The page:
If you haven’t given social media a very wide berth over the past month, you’ve certainly caught the wind of endless drama surrounding the Johnny Depp-Amber defamation lawsuit.
A celebrity court will have to go back to the 1995 murder trial of Oz Simpson to find a case that completely stunned the public.
Both sides have leveled horrific allegations of abuse against each other, and it should be clear to anyone who is even familiar with the evidence that the relationship was deeply toxic from the start.
Depp first took a stand and complained that he had punched hard, put a cigarette in his mouth and defecated in his bed in retaliation.
Herd completed his testimony Monday, and those interested in hearing were shocked to learn of Depp’s behavior.
Unfortunately for the actress, by then, the court of public opinion had largely made up her mind.
Hard describes an incident where a drug addict, Depp, conducted a “hole search” alleging his cocaine was stolen and concealed.
He alleges that Depp sexually assaulted him with a glass bottle during a violent confrontation that took place during the filming of the fifth installment of the Pirates of the Caribbean franchise.
Since the #MeToo movement began to shed light on violence and sexual violence against women in Hollywood, many victims have come forward with stunning survival stories.
Hard’s situation, however, is different from most, in that he has faced much more resistance than public support.
Not only that, many of those who are skeptical of her story are women, and their skepticism about her allegations often takes the form of hard and wounded rebellion against her supporters.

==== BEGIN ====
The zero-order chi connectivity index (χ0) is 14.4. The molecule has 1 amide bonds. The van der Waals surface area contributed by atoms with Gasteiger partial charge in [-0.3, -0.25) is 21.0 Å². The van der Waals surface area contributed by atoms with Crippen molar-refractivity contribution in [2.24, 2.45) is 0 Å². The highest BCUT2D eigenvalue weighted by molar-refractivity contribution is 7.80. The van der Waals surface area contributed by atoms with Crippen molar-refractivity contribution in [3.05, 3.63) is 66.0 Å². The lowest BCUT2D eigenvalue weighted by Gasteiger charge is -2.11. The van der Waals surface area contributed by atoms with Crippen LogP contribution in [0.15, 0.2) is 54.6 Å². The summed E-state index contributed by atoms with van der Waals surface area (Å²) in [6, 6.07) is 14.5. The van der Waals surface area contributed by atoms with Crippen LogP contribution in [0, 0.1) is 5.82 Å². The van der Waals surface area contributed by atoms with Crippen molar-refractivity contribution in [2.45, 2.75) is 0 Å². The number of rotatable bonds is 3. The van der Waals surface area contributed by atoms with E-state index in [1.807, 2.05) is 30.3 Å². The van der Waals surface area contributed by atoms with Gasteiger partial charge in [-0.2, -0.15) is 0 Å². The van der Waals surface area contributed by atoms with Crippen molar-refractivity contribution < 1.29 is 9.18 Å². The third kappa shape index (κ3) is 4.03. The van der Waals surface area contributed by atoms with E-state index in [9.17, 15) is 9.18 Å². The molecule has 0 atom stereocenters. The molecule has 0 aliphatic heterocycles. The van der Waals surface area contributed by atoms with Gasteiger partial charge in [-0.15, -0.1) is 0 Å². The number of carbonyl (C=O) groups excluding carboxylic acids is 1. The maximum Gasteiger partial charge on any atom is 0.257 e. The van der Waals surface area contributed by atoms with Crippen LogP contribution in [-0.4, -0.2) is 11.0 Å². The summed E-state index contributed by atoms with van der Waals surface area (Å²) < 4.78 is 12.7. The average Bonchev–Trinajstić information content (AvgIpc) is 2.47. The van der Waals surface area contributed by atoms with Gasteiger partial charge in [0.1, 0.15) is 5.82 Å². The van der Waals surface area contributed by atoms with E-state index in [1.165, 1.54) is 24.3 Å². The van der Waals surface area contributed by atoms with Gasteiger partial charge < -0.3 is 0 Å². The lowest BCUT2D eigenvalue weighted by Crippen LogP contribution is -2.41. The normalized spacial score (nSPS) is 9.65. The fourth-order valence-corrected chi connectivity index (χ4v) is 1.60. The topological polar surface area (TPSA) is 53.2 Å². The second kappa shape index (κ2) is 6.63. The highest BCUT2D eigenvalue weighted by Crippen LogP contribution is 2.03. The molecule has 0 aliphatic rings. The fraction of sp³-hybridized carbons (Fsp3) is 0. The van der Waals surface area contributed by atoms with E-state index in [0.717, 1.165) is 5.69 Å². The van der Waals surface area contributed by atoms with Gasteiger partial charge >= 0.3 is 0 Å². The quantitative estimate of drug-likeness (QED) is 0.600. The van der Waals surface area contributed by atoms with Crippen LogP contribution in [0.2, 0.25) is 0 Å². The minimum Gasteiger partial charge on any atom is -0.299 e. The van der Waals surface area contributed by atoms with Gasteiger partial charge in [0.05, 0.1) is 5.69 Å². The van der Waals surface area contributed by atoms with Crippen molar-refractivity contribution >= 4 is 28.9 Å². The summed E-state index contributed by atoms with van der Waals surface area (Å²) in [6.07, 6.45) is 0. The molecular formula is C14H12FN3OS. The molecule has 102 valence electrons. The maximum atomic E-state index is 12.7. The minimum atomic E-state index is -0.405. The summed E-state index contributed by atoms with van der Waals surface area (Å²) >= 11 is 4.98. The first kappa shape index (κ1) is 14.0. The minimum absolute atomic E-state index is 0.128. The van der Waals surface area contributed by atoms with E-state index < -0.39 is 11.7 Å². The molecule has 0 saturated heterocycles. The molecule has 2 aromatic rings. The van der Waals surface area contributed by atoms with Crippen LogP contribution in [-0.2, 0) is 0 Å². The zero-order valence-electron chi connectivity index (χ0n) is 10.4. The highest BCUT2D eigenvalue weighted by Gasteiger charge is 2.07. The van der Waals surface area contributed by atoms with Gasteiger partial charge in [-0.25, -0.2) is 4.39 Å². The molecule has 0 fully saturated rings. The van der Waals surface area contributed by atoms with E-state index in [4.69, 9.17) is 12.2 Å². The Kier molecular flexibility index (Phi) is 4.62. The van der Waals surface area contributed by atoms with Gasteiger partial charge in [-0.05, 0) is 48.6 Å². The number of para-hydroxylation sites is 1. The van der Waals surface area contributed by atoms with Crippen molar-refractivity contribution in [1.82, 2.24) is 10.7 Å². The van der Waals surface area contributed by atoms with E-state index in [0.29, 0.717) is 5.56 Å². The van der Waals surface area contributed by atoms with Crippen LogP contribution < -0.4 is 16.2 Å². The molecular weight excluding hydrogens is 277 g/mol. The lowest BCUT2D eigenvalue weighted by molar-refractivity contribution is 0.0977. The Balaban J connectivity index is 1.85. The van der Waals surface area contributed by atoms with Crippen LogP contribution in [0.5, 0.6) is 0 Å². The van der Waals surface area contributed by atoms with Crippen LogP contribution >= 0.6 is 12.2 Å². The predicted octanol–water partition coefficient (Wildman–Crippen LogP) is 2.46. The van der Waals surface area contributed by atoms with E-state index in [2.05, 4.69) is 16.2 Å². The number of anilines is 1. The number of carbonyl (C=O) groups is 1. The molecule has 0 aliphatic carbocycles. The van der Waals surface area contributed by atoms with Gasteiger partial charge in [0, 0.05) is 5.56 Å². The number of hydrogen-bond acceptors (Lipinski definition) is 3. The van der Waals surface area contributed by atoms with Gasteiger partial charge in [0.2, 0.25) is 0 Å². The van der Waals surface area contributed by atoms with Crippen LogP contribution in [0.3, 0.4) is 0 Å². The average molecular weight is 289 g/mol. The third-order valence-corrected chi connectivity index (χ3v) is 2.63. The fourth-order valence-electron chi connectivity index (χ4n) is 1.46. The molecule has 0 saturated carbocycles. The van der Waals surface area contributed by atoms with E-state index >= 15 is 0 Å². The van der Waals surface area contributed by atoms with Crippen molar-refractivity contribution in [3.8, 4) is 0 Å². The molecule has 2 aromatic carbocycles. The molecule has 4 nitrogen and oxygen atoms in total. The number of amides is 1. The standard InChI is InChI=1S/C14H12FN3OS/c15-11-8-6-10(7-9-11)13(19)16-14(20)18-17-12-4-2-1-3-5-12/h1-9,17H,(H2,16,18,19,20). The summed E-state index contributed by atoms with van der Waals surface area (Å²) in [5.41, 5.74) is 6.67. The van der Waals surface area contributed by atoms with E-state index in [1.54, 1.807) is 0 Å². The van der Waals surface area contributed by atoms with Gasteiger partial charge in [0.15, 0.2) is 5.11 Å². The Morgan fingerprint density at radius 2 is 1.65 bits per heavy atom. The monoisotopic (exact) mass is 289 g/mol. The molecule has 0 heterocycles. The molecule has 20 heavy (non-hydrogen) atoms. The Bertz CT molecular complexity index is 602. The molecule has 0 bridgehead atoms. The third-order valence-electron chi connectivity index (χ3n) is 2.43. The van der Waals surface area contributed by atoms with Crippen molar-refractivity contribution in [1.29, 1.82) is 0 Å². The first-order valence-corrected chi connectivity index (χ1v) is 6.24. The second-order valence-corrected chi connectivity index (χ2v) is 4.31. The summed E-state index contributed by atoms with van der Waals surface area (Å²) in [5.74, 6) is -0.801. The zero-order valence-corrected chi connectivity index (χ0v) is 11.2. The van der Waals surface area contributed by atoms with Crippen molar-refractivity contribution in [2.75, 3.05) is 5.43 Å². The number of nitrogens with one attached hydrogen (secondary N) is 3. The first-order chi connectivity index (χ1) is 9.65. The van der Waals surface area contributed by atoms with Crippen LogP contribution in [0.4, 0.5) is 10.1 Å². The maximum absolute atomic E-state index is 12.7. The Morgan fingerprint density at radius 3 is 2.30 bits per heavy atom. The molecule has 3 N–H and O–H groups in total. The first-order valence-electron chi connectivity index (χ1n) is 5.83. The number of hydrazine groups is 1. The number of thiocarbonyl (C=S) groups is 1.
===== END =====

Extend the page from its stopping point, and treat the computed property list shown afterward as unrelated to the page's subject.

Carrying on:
And it’s not just social media users who are angry at the actress.
This past weekend alone, Bill Maher and Saturday Night Live both played a trial for laughter, accusing Maher Heard of using fake tears to manipulate the jury.
This kind of snide comment was a constant throughout the trial, and was on the verge of receiving much more hard snacks than Depp.
The case is undeniably complicated, and it appears that both parties fought the addiction and behaved violently towards each other.
But the fact remains that Hard took a stand, made horrific allegations of abuse against her ex-husband, and the reaction of millions of Depp fans was a smog of ridicule and disbelief.
A recent Atlantic monthly article about the incident used the term “Depford Wives” to describe the army of women – many middle-aged – who have been steadfast in their support of the actor.
“Listening to Amber Hard makes me sick,” one tweeted.
“Amber literally heard the plague,” wrote another.
Only a hard supporter identified as Rebecca (she wanted to remain anonymous to avoid harassment of Depp fans) blamed this sick desire for a toxic mentality among Depp’s most obsessive fans.
“We hang a lot of our own identities in these things that we love,” he told The Atlantic.
“So if these things are threatened, you either have to admit that you are a bad person for liking these things or you have to convince yourself that everyone else is wrong.”
The article also quotes Held van den Bulk, a professor of communication at Drexel University, who described the anti-phantom phenomenon.
The term refers to people who take part in their identities from things they hate, similarly fans express themselves through things they like.
As Ben Dan Bulk explains, fans of Hards may not be fans of Depp, but that doesn’t stop them from finding a sense of belonging and community among people who hate the actress.
We probably don’t need to tell you that this mentality is annoyingly common on social media these days, and it infects everything from sports coverage to political discourse.
And now, a television trial is stirring up flames of blind hatred for a 36-year-old actress and single mother who is embroiled in a nightmare legal battle.
Even if she wins the trial, which seems likely, it is unlikely that Amber Hard’s life will ever return to normal.